Right now it is the most beautiful time of year in New England.. FALL. Beautiful leaves everywhere. Inspired by this, I wanted to make a bowl with an imprint of a leaf. I simply wanted to make an object with a very naturalistic figure (real-looking leaf), set within a sculpted, platonic form. To do this, I would need a 2-part mold: the plantoic "bowl" and the imprint of the leaf. In my mold design, put 12 registration dots around both molds, so they could be combined in different ways. Also, I designed the bowl to sit slightly askew. With a flexible rubber mold, I could cast a set of them with each slightly different leaf to bowl orientations.
Then I had to traslate that into Rhino. This was VERY complicated... There wasn't a way to simply tell the computer: Average out these trangles to make bigger triangles out of them.
I would have liked to arrive at a triangulated abstration of the 3d scans of these leaves (essentially that is what 3d scanning does anyway) so I tried to do that by hand,
using the surface command in Rhino:
Yikes. That looks ugly.
So instead, I used the Drape tool to drape a surface over this super-complex leaf mesh, and then did a bunch of 2d projections and some curve editing to arrive at a surface-leaf:
Then I lofted the curve of the leaf to the plane of the mold. Final mold design, to be exported as .stl:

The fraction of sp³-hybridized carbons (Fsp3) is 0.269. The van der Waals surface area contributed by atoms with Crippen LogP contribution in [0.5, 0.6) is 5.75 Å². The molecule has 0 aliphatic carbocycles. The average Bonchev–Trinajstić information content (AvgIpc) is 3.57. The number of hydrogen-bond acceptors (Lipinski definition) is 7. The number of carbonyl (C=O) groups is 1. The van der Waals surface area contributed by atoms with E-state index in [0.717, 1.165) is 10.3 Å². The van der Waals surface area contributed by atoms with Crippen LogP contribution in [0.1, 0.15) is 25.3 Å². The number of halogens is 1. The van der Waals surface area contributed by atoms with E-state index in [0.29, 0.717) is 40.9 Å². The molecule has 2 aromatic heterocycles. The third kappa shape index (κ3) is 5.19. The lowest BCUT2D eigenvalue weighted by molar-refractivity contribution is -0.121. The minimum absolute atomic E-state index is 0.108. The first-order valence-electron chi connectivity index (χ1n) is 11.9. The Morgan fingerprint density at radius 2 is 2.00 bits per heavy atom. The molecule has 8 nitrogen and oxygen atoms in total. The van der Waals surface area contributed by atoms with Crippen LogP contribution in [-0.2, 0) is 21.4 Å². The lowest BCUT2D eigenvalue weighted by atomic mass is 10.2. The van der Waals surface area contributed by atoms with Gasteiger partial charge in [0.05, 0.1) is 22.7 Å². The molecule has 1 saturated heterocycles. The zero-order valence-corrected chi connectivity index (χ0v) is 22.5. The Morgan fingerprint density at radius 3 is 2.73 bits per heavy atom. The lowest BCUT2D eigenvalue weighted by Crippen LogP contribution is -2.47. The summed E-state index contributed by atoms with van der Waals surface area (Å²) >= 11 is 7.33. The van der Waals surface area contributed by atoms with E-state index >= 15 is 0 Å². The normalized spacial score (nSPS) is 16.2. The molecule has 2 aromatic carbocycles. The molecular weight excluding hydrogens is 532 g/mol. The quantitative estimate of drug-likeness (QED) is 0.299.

I am not entirely satisfied with this design. It looks like a leaf was pushed through some mud. Chris suggested using the greyscale value to interpolate the depth in Rhino, and Matt mentioned the Minolta 3D scanner may give me more control to start with a simpler leaf scan. I am open to suggestions!
Back to the ShopBot! I hot-glued the piece of purple wax onto a scrap piece of wood, which was then screwed onto the sacrificial layer.
Using the ShopBot's software, I created Rough Cut and Finishing cut toolpaths:
Rough Cut: 6 min: 1/4" ball nose bit, 9000rmp, 2 in/sec
Finishing Cut: 23 min: 1/8" ball nose bit, 12000rpm, 2 in/sec, and 15% stepover
Finished Wax Mold:
The cuts show lines, but in the interest of time I opted to skip the 90 degree turn 2nd cut.
I used the flexible rubber PMC 121/30 DRY-- mixed well, pour in thin stream, tap out air bubbles. And I stuck the two molds in the convection oven for an hour at 175 degrees F.
Here's what came out:
Then I cast it in hydrostone: